To mark the first day of Chanukah, I thought it would be apt to include a menorah in my advent image today. The menorah that came to mind is in a work by one of my favourite artists, Marc Chagall. These stunning stained glass windows can be seen in all their true blue glory in the Chicago Art Institute – Chagall created them to mark America’s Bicentennial and they were unveiled to the public in 1977. I was fortunate enough to see them in person a few years ago and remember being captivated by the myriad detail, rich symbolism, and stunning use of colour that wove their way through each of the glass panels. So, enjoy looking at them – and Happy Chanukah!
If you want to know more about these windows, follow this link here.
Tonight we’ll be looking church opposition to a 1920 amendment of the Divorce Act in THEO104: Christianity in Aotearoa-NZ.
I didn’t time this choice of topic to coincide with the third and final reading of the 2013 Marriage Amendment Bill.
However, in terms of church rhetoric, the similarities are instructive.
The following extracts are from an account of discussions of the latest threat to Christian marriage from the Synod of the Anglican Diocese of Wellington in the Evening Post, 13 July 1921.
Mr Stent said he brought forward the motion [against an amendment in the Divorce Act] with a great sense of responsibility. He would, first of all, ask the Synod to consider what the Christian standard of marriage was […] First of all: the marriage contract was a lifelong one; secondly, no marriage should be recognised as marriage that came within certain degrees of relationship. The amended marriage laws of last year permitted a divorce to take place within three years of separation, no matter whether the contracting parties had lived chastely or not. It seemed to him that the standard of marriage laid down in the Word of God was in very, very grave peril, and, if that was so, it behoved every Christian priest and every Christian layman, with one voice and with one determination, to pass the resolution, to do his best to bring about a return to the paths of righteousness for the sake of Him who gave them life and powers of procreation of life […]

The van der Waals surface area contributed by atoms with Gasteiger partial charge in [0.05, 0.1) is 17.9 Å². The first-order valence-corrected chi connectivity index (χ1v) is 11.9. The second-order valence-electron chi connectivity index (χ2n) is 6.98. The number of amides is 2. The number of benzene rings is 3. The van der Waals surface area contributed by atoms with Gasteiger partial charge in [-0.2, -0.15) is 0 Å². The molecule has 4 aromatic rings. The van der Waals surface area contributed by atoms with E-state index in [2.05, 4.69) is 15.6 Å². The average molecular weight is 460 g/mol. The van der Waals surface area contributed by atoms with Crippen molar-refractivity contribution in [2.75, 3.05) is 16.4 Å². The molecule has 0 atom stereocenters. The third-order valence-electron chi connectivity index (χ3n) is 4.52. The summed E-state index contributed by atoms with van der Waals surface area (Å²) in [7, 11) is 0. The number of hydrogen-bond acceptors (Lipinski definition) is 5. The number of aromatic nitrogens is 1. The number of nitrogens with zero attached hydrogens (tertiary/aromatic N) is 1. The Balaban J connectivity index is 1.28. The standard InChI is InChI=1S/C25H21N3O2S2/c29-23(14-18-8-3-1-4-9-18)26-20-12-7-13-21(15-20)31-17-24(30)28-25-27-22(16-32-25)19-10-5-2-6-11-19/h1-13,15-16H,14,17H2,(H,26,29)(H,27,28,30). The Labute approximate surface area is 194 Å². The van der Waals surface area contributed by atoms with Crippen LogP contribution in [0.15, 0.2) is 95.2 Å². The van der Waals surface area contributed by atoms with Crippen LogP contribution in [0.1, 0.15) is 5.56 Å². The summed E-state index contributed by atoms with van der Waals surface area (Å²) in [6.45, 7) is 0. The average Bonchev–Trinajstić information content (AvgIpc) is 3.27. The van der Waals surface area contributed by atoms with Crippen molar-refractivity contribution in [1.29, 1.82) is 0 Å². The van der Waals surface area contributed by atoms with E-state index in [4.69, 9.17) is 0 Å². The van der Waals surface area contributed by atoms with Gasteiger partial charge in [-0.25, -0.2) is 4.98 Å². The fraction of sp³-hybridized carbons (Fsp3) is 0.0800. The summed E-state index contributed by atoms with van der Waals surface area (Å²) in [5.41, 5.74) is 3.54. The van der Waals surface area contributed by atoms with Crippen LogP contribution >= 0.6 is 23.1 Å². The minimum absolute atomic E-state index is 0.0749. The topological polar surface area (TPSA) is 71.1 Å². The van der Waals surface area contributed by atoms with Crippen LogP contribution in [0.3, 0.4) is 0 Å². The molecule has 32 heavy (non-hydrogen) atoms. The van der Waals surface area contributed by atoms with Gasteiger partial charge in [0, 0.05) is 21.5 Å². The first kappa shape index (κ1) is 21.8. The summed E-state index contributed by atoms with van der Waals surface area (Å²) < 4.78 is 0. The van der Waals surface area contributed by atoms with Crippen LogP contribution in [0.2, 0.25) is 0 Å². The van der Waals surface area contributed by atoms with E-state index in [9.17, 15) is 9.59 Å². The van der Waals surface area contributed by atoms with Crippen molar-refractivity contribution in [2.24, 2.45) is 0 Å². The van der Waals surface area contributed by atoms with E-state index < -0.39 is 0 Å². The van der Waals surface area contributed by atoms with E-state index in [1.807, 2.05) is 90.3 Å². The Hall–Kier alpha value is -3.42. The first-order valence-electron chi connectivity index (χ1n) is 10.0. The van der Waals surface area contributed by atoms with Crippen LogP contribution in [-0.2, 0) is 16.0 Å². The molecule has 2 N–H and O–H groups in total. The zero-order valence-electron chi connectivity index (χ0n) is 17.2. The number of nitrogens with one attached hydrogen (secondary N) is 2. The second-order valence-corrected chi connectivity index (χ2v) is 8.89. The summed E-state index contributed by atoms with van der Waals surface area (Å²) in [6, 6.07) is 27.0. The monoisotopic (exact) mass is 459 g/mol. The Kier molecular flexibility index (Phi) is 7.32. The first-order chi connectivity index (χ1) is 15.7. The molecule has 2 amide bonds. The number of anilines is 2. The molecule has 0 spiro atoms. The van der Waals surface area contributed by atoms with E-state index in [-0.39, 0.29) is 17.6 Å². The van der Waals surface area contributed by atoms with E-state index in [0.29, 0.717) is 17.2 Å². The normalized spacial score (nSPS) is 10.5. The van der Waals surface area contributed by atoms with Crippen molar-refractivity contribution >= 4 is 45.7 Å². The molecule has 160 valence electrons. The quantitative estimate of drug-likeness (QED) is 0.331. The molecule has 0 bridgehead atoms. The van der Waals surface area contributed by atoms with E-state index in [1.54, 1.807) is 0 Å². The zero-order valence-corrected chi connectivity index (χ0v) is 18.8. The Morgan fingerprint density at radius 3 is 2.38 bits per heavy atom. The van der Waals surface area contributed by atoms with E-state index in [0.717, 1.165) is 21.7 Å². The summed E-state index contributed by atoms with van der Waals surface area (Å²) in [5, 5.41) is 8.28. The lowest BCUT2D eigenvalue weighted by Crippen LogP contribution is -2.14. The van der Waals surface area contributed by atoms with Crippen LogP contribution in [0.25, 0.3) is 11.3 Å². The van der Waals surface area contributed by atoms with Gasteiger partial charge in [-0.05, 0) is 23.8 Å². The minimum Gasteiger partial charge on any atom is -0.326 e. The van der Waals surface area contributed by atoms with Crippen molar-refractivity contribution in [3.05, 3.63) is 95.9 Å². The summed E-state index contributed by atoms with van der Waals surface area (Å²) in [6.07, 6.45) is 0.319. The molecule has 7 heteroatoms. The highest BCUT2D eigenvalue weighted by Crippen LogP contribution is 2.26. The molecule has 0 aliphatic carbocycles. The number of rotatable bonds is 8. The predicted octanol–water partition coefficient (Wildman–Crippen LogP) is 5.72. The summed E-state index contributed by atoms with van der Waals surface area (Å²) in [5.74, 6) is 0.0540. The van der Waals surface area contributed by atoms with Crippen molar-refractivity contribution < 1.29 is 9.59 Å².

Bishop Sprott [of Wellington] said [he] did not think they realised the revolution that had taken place; the Christian ideal was now not necessary. The ideal recognised by the community was such that Christian people were now in the position of being tolerated. There was a sign last session [of Parliament] that even tolerance might go. They had been allowed to hold up before their own people the Christian ideal of marriage, but, as they knew, that was very nearly ended, and, indeed, if they took the strict letter of the law, that right had gone…. Bishop Sprott went on to say that he believed that ultimately tolerance would go, and a few Christians would have to endure persecution. No community, of course, would tolerate any individuals casting discredit on its laws.